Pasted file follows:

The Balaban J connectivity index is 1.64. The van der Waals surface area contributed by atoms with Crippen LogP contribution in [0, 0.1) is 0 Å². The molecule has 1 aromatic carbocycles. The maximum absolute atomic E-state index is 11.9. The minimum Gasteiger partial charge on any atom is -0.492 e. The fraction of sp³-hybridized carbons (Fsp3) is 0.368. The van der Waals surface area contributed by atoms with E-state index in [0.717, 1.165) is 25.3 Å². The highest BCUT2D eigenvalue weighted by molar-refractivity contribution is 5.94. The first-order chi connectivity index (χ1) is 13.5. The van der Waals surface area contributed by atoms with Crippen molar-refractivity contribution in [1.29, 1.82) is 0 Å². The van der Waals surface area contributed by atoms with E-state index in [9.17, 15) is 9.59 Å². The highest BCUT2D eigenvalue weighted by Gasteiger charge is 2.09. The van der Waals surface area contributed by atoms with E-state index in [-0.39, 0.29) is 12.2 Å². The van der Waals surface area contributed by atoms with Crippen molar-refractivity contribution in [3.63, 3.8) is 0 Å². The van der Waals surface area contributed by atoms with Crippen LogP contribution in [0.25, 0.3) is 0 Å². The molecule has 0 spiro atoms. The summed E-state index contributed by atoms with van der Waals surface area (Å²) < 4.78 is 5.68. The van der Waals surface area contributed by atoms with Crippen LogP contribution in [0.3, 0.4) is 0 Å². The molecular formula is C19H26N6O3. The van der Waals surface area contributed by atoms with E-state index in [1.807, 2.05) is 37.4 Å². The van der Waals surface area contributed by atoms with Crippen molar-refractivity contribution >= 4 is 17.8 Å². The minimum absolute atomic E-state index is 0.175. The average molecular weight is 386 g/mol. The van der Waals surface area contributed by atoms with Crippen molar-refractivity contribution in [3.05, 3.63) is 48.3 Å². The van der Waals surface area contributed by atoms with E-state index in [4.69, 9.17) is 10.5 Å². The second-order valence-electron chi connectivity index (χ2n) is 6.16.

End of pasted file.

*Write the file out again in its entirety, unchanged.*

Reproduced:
The Balaban J connectivity index is 1.64. The van der Waals surface area contributed by atoms with Crippen LogP contribution in [0, 0.1) is 0 Å². The molecule has 1 aromatic carbocycles. The maximum absolute atomic E-state index is 11.9. The minimum Gasteiger partial charge on any atom is -0.492 e. The fraction of sp³-hybridized carbons (Fsp3) is 0.368. The van der Waals surface area contributed by atoms with E-state index in [0.717, 1.165) is 25.3 Å². The highest BCUT2D eigenvalue weighted by molar-refractivity contribution is 5.94. The first-order chi connectivity index (χ1) is 13.5. The van der Waals surface area contributed by atoms with Crippen molar-refractivity contribution in [1.29, 1.82) is 0 Å². The van der Waals surface area contributed by atoms with E-state index in [9.17, 15) is 9.59 Å². The highest BCUT2D eigenvalue weighted by Gasteiger charge is 2.09. The van der Waals surface area contributed by atoms with E-state index in [-0.39, 0.29) is 12.2 Å². The van der Waals surface area contributed by atoms with Crippen molar-refractivity contribution in [3.63, 3.8) is 0 Å². The van der Waals surface area contributed by atoms with Crippen LogP contribution in [0.25, 0.3) is 0 Å². The molecule has 0 spiro atoms. The summed E-state index contributed by atoms with van der Waals surface area (Å²) < 4.78 is 5.68. The van der Waals surface area contributed by atoms with Crippen LogP contribution in [0.3, 0.4) is 0 Å². The molecular formula is C19H26N6O3. The van der Waals surface area contributed by atoms with E-state index in [1.807, 2.05) is 37.4 Å². The van der Waals surface area contributed by atoms with Crippen molar-refractivity contribution >= 4 is 17.8 Å². The minimum absolute atomic E-state index is 0.175. The average molecular weight is 386 g/mol. The van der Waals surface area contributed by atoms with Crippen molar-refractivity contribution in [3.05, 3.63) is 48.3 Å². The van der Waals surface area contributed by atoms with E-state index in [4.69, 9.17) is 10.5 Å². The second-order valence-electron chi connectivity index (χ2n) is 6.16.